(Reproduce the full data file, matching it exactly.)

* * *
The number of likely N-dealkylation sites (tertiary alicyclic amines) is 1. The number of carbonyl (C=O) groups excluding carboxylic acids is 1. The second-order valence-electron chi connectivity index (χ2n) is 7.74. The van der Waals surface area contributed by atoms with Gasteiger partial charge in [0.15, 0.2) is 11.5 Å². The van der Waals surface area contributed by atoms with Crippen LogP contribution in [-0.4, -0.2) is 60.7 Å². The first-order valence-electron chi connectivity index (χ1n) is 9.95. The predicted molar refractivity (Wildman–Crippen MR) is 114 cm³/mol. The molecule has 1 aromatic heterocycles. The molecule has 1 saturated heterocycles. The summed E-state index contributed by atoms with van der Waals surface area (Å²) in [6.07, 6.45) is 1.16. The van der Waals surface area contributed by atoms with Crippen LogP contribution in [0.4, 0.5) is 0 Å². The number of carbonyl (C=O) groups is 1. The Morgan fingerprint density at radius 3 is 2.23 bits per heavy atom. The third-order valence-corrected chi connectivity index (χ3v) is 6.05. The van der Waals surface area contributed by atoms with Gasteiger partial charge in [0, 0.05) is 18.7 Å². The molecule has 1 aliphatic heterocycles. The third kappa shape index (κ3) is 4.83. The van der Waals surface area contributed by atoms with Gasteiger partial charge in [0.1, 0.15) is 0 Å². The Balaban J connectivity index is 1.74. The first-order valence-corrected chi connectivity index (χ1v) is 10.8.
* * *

The number of likely N-dealkylation sites (tertiary alicyclic amines) is 1. The number of carbonyl (C=O) groups excluding carboxylic acids is 1. The second-order valence-electron chi connectivity index (χ2n) is 7.74. The van der Waals surface area contributed by atoms with Gasteiger partial charge in [0.15, 0.2) is 11.5 Å². The van der Waals surface area contributed by atoms with Crippen LogP contribution in [-0.4, -0.2) is 60.7 Å². The first-order valence-electron chi connectivity index (χ1n) is 9.95. The predicted molar refractivity (Wildman–Crippen MR) is 114 cm³/mol. The molecule has 1 aromatic heterocycles. The molecule has 1 saturated heterocycles. The summed E-state index contributed by atoms with van der Waals surface area (Å²) in [6.07, 6.45) is 1.16. The van der Waals surface area contributed by atoms with Crippen LogP contribution in [0.4, 0.5) is 0 Å². The number of carbonyl (C=O) groups is 1. The Morgan fingerprint density at radius 3 is 2.23 bits per heavy atom. The third-order valence-corrected chi connectivity index (χ3v) is 6.05. The van der Waals surface area contributed by atoms with Gasteiger partial charge in [0, 0.05) is 18.7 Å². The molecule has 1 aliphatic heterocycles. The third kappa shape index (κ3) is 4.83. The van der Waals surface area contributed by atoms with Gasteiger partial charge in [0.1, 0.15) is 0 Å². The Balaban J connectivity index is 1.74. The first-order valence-corrected chi connectivity index (χ1v) is 10.8.